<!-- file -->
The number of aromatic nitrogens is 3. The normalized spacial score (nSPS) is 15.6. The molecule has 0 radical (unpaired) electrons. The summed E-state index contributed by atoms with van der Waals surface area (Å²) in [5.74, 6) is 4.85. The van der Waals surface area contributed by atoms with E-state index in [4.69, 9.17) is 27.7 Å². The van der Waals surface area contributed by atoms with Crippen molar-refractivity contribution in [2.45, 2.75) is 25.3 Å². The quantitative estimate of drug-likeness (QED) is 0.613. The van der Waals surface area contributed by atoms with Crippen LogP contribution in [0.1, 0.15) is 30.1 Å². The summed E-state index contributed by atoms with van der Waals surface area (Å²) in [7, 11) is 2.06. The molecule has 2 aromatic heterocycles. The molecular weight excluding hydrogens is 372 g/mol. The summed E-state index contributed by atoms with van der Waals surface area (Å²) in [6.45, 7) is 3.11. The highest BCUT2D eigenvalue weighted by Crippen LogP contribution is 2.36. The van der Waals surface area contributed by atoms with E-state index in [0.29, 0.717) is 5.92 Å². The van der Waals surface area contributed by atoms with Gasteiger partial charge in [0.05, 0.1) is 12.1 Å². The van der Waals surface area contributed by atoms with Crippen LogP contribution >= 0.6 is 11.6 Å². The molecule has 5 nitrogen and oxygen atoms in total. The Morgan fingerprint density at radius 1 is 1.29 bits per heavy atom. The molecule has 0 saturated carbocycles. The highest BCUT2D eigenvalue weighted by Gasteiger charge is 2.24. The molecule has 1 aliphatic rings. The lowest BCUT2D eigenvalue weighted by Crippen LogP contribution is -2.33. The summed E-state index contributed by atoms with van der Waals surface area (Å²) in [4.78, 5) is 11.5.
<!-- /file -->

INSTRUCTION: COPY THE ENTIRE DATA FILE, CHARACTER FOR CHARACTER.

The number of aromatic nitrogens is 3. The normalized spacial score (nSPS) is 15.6. The molecule has 0 radical (unpaired) electrons. The summed E-state index contributed by atoms with van der Waals surface area (Å²) in [5.74, 6) is 4.85. The van der Waals surface area contributed by atoms with E-state index in [4.69, 9.17) is 27.7 Å². The van der Waals surface area contributed by atoms with Crippen molar-refractivity contribution in [2.45, 2.75) is 25.3 Å². The quantitative estimate of drug-likeness (QED) is 0.613. The van der Waals surface area contributed by atoms with Crippen LogP contribution in [0.1, 0.15) is 30.1 Å². The summed E-state index contributed by atoms with van der Waals surface area (Å²) in [7, 11) is 2.06. The molecule has 2 aromatic heterocycles. The molecular weight excluding hydrogens is 372 g/mol. The summed E-state index contributed by atoms with van der Waals surface area (Å²) in [6.45, 7) is 3.11. The highest BCUT2D eigenvalue weighted by Crippen LogP contribution is 2.36. The van der Waals surface area contributed by atoms with E-state index in [0.29, 0.717) is 5.92 Å². The van der Waals surface area contributed by atoms with Gasteiger partial charge in [0.05, 0.1) is 12.1 Å². The van der Waals surface area contributed by atoms with Crippen LogP contribution >= 0.6 is 11.6 Å². The molecule has 5 nitrogen and oxygen atoms in total. The Morgan fingerprint density at radius 1 is 1.29 bits per heavy atom. The molecule has 0 saturated carbocycles. The highest BCUT2D eigenvalue weighted by Gasteiger charge is 2.24. The molecule has 1 aliphatic rings. The lowest BCUT2D eigenvalue weighted by Crippen LogP contribution is -2.33. The summed E-state index contributed by atoms with van der Waals surface area (Å²) in [4.78, 5) is 11.5.